The MLK asked whether the education “fulfills its purpose”. We asked readers the same question.

Among his many roles, Reverend Dr. Martin Luther King, Jr. was an educator. Although his most famous news came from the pulpit and the stage, King also briefly led the class and often spoke of education. In 1962, he taught a social philosophy course at his alma mater, Morehouse College in Atlanta, giving lectures to Plato and Rousseau. At the age of 15, he worked on a tobacco plantation in Connecticut in 1944, and the future preacher boasted to his parents that he was the head of a religious department and was conducting study sessions for his co-workers.

King, who was assassinated in Memphis in 1968, pondered and deeply cared about the role of education in social justice. In one of his most famous writings on the subject, ‘The Purpose of Education’, the young student Morehouse wrote: “The most dangerous criminal may be a man gifted with reason, but without morality.”

He added: “We are prone to let our mental lives be attacked by legions of half-truths, prejudices and propaganda. At this point, he often wonders whether education is serving its purpose or not. ”

As we consider the Royal Day and National Service Day, we have asked some readers to share their views on the King’s early view of education and whether education in 2022 is serving its purpose. Here are some of their considerations. The answers have been slightly modified for length and clarity.

Intimidation of teachers prevents the teaching of critical thinking

Dr. King lived in a much simpler time when it came to disseminating information. The journalists were trained and experienced professionals, and the information they provided was carefully reviewed by the editors. To make sure there are still a lot of “half-truths, prejudices and propaganda,” but at least there were reliable and trustworthy verifiers at Walter Cronkites and James Restons that the average person could turn to in the evening news or in their local diary.

Dr. King could not foresee the cessation of Internet misinformation, which gradually pushed the mainstream media as the primary source of news and information for many people. Which brings us to schools. With this expansion of information resources, it is more important than ever for our schools to help students develop intelligence literacy: critical reading and thinking skills so that they can search for and better distinguish what is true and what is not.

Our schools are just beginning to take critical thinking seriously and will have to approach it much more deliberately at a time when allegations of teaching things like critical race theory intimidate our social science teachers. Cultivating critical thinkers in this environment will be a greater challenge than ever before, but if we want to have a functioning society, it must start in schools.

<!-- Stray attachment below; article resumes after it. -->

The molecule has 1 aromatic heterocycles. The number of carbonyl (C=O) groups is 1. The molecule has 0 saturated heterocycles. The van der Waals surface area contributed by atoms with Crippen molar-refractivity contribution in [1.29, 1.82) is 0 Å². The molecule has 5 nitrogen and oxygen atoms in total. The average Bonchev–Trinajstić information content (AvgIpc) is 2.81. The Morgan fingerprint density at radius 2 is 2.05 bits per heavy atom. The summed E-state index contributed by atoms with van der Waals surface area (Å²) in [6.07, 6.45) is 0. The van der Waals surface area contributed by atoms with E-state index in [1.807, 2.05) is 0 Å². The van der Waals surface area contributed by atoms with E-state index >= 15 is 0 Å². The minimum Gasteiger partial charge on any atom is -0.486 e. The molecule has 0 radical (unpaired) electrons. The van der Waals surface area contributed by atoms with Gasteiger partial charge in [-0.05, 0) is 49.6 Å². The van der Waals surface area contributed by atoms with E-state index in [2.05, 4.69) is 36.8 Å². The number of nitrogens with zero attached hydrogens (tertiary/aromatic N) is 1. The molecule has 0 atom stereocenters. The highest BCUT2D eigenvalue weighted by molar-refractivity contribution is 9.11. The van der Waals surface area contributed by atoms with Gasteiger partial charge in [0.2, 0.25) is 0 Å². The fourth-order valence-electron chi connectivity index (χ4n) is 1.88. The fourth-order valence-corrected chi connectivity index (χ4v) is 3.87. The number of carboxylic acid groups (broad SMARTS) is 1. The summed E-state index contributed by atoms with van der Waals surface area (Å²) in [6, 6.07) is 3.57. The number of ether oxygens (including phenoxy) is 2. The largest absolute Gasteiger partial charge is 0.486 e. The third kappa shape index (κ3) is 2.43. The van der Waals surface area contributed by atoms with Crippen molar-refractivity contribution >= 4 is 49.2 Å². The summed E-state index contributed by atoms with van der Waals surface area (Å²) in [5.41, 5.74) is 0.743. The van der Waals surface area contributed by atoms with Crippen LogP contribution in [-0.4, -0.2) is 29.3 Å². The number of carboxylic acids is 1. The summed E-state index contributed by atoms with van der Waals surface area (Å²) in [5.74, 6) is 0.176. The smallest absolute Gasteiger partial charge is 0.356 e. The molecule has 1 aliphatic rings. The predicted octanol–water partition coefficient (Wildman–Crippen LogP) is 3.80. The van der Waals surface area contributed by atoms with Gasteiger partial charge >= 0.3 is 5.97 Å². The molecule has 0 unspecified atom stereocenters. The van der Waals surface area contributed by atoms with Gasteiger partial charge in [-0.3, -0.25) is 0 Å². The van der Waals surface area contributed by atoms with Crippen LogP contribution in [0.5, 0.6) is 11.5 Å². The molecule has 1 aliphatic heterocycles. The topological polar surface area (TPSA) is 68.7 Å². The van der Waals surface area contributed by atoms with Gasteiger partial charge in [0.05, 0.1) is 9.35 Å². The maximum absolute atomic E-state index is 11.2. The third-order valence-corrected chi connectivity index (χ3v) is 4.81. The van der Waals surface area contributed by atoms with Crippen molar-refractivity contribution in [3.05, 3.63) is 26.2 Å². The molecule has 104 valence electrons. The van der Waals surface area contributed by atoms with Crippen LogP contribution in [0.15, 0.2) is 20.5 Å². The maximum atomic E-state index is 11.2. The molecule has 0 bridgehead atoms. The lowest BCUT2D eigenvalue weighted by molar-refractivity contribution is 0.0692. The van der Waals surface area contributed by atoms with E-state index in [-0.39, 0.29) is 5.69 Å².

– Marcus Pohlmann, Professor Emeritus of Political Science at Rhodes College, Father and Grandfather, Highlands Ranch, Colorado

More resources and freedom are needed to fulfill the purpose of education

I agree with the purpose of educating Dr. King, but in 2022 I would say that education is limited in this purpose. In my experience, education seems to be increasingly becoming a common task instead of an act that has the potential to change lives, communities and society as a whole. Not only that, schools – the main thoroughfare for education – are struggling to obtain the resources needed for more comprehensive education.

– Aaron Youngblood, MLK College Prep High School teacher, Memphis

Socio-emotional skills help students learn critical thinking

King was accurate in his assessment of “effective” thinking education. Once students become passionate critical thinkers, then education has served its purpose.

Not all students think, feel or learn the same, yet educators are constantly presenting them with more and more of the same “best practices” status quo. Students are more than their academic ability. They are creative and emotional beings.

Critical thinking gives them the strength to catalyze their truest and most authentic selves. Education must guide the components of social-emotional learning that underpin academic learning. Only then can education fulfill its purpose and prepare students to change the world and make it more human.

– Abidemi Kayode, teacher and grandfather, Memphis

Education for black children has not served its purpose

Unfortunately, Dr. King’s words are true at the moment. The Memphis Lift believes in telling the truth. It is tragic that Tennessee lawmakers have further reduced the value of education through their policies. Education has not served its purpose for black children in Memphis, Tennessee or the country. When there are too few black and brown children in this country at the grade level, we can no longer consider the loss of learning to be a mere political statement. This is a reality for so many people, and it is time to finally see the change that Dr. decades ago called for. King.

– The Memphis Lift, proponents of education

Education is going in the right direction

With recent research and implementation in the field of socio-emotional learning and adverse childhood experiences, we are moving in the right direction. I believe that Dr. King would be pleased with the commitment to educate and bring up the whole child.

– Chiquita Perry, principal of MLK College Prep High School, Memphis


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